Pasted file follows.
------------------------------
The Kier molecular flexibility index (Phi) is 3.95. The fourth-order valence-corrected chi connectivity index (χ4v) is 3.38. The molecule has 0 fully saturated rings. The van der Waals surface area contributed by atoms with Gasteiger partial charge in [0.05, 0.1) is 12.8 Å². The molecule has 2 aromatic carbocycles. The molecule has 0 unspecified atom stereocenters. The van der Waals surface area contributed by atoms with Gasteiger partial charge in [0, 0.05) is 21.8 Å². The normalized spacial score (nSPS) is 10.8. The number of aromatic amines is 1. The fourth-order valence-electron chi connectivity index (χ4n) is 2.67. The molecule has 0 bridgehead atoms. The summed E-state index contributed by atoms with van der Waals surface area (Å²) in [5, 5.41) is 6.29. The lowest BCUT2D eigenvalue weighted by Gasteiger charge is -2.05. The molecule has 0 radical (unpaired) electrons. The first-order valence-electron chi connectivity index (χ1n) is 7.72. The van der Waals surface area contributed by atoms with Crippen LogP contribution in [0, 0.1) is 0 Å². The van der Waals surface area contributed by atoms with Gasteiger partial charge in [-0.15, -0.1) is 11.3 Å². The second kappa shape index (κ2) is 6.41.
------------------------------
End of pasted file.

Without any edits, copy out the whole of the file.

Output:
The Kier molecular flexibility index (Phi) is 3.95. The fourth-order valence-corrected chi connectivity index (χ4v) is 3.38. The molecule has 0 fully saturated rings. The van der Waals surface area contributed by atoms with Gasteiger partial charge in [0.05, 0.1) is 12.8 Å². The molecule has 2 aromatic carbocycles. The molecule has 0 unspecified atom stereocenters. The van der Waals surface area contributed by atoms with Gasteiger partial charge in [0, 0.05) is 21.8 Å². The normalized spacial score (nSPS) is 10.8. The number of aromatic amines is 1. The fourth-order valence-electron chi connectivity index (χ4n) is 2.67. The molecule has 0 bridgehead atoms. The summed E-state index contributed by atoms with van der Waals surface area (Å²) in [5, 5.41) is 6.29. The lowest BCUT2D eigenvalue weighted by Gasteiger charge is -2.05. The molecule has 0 radical (unpaired) electrons. The first-order valence-electron chi connectivity index (χ1n) is 7.72. The van der Waals surface area contributed by atoms with Crippen LogP contribution in [0, 0.1) is 0 Å². The van der Waals surface area contributed by atoms with Gasteiger partial charge in [-0.15, -0.1) is 11.3 Å². The second kappa shape index (κ2) is 6.41.